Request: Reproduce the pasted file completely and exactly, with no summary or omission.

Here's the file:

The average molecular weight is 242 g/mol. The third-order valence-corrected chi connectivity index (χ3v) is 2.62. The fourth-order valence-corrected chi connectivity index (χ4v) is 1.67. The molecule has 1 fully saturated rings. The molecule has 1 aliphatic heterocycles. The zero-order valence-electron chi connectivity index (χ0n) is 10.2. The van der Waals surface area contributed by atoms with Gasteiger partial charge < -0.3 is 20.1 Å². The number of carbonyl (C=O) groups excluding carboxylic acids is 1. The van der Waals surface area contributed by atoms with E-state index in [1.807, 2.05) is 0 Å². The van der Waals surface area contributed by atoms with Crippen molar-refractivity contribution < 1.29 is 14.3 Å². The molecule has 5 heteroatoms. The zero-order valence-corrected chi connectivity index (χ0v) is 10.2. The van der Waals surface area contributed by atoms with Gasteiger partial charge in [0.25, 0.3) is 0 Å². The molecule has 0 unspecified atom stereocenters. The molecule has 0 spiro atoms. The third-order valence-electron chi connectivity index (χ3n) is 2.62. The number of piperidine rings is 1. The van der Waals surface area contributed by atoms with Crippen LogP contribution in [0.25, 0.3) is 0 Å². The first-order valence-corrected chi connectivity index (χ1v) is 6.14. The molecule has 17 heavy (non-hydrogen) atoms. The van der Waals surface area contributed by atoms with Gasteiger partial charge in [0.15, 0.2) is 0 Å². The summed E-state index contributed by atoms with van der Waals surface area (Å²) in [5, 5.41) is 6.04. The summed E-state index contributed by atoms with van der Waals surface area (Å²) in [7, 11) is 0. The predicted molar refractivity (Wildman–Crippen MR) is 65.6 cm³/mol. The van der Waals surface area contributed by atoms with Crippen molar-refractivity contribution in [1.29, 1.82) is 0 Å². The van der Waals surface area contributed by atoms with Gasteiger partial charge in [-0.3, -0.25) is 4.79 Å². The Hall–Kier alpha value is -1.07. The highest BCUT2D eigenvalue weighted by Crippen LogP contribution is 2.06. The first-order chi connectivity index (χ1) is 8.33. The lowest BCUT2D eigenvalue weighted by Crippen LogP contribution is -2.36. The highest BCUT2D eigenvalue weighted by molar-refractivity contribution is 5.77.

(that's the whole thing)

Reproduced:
The average molecular weight is 242 g/mol. The third-order valence-corrected chi connectivity index (χ3v) is 2.62. The fourth-order valence-corrected chi connectivity index (χ4v) is 1.67. The molecule has 1 fully saturated rings. The molecule has 1 aliphatic heterocycles. The zero-order valence-electron chi connectivity index (χ0n) is 10.2. The van der Waals surface area contributed by atoms with Gasteiger partial charge < -0.3 is 20.1 Å². The number of carbonyl (C=O) groups excluding carboxylic acids is 1. The van der Waals surface area contributed by atoms with E-state index in [1.807, 2.05) is 0 Å². The van der Waals surface area contributed by atoms with Crippen molar-refractivity contribution < 1.29 is 14.3 Å². The molecule has 5 heteroatoms. The zero-order valence-corrected chi connectivity index (χ0v) is 10.2. The van der Waals surface area contributed by atoms with Gasteiger partial charge in [0.25, 0.3) is 0 Å². The molecule has 0 unspecified atom stereocenters. The molecule has 0 spiro atoms. The third-order valence-electron chi connectivity index (χ3n) is 2.62. The number of piperidine rings is 1. The van der Waals surface area contributed by atoms with Crippen LogP contribution in [0.25, 0.3) is 0 Å². The first-order valence-corrected chi connectivity index (χ1v) is 6.14. The molecule has 17 heavy (non-hydrogen) atoms. The van der Waals surface area contributed by atoms with Gasteiger partial charge in [0.15, 0.2) is 0 Å². The summed E-state index contributed by atoms with van der Waals surface area (Å²) in [5, 5.41) is 6.04. The summed E-state index contributed by atoms with van der Waals surface area (Å²) in [7, 11) is 0. The predicted molar refractivity (Wildman–Crippen MR) is 65.6 cm³/mol. The van der Waals surface area contributed by atoms with Crippen molar-refractivity contribution in [1.29, 1.82) is 0 Å². The van der Waals surface area contributed by atoms with Gasteiger partial charge in [-0.3, -0.25) is 4.79 Å². The Hall–Kier alpha value is -1.07. The highest BCUT2D eigenvalue weighted by Crippen LogP contribution is 2.06. The first-order chi connectivity index (χ1) is 8.33. The lowest BCUT2D eigenvalue weighted by Crippen LogP contribution is -2.36. The highest BCUT2D eigenvalue weighted by molar-refractivity contribution is 5.77.